“SCB protects the right of all USM students to have objective information about the University and Student Senate operations,” said Susan Swain, associate director of Media and Community Relations and the chair of The Free Press Advisory Board.
Swain said the Senate used its control in negative ways against The Free Press before there was an SCB.
The Senate controlled the paper by withholding the adviser’s contract, questioning stipends for editors and by refusing to authorize purchase orders for operational expenses.
“In general the Senate was using its power to intimidate, ” Swain said.
Senate Chair Marcy Muller brought concerns to the SCB meeting in January addressing the financial aspects. Members of the Senate were annoyed that no one in the SCB was making changes, and therefore addressed the problem by voting to discharge the SCB in late March. Members of the Senate believed the SCB is not working to its full capacity and a change needed to happen.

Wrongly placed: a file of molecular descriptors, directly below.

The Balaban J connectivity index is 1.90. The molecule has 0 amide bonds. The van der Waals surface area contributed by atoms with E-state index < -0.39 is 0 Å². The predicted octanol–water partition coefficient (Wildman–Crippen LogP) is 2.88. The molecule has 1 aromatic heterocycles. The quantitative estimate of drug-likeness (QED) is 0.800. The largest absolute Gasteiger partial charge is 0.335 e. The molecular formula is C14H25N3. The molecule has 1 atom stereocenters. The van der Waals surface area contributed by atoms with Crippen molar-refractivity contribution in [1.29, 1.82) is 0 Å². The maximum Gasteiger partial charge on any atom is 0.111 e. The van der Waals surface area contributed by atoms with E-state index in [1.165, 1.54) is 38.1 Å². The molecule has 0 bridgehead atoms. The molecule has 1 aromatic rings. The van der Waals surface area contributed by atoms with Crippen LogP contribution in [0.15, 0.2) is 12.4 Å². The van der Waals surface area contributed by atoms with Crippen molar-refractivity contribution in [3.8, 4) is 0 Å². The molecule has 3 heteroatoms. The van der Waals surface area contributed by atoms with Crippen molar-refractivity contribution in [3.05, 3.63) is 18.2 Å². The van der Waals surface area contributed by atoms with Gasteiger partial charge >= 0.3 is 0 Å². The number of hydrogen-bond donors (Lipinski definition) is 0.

Muller said the SCB holds infrequent meetings and is disorganized.
Muller said members of the Senate questioned if the SCB is successfully performing the job that it was created to do. It was not until after the March 22 vote that the Senate officially notified the SCB of its plan to get rid of the group.
Peoples said the action was sneaky at best, especially because the SCB had met a day earlier and the Senate representative on the board didn’t bring up any concerns.
“It was totally backroom politics,” Peoples said. “Everyone agrees that there are problems. But you don’t get rid of a group without telling them.”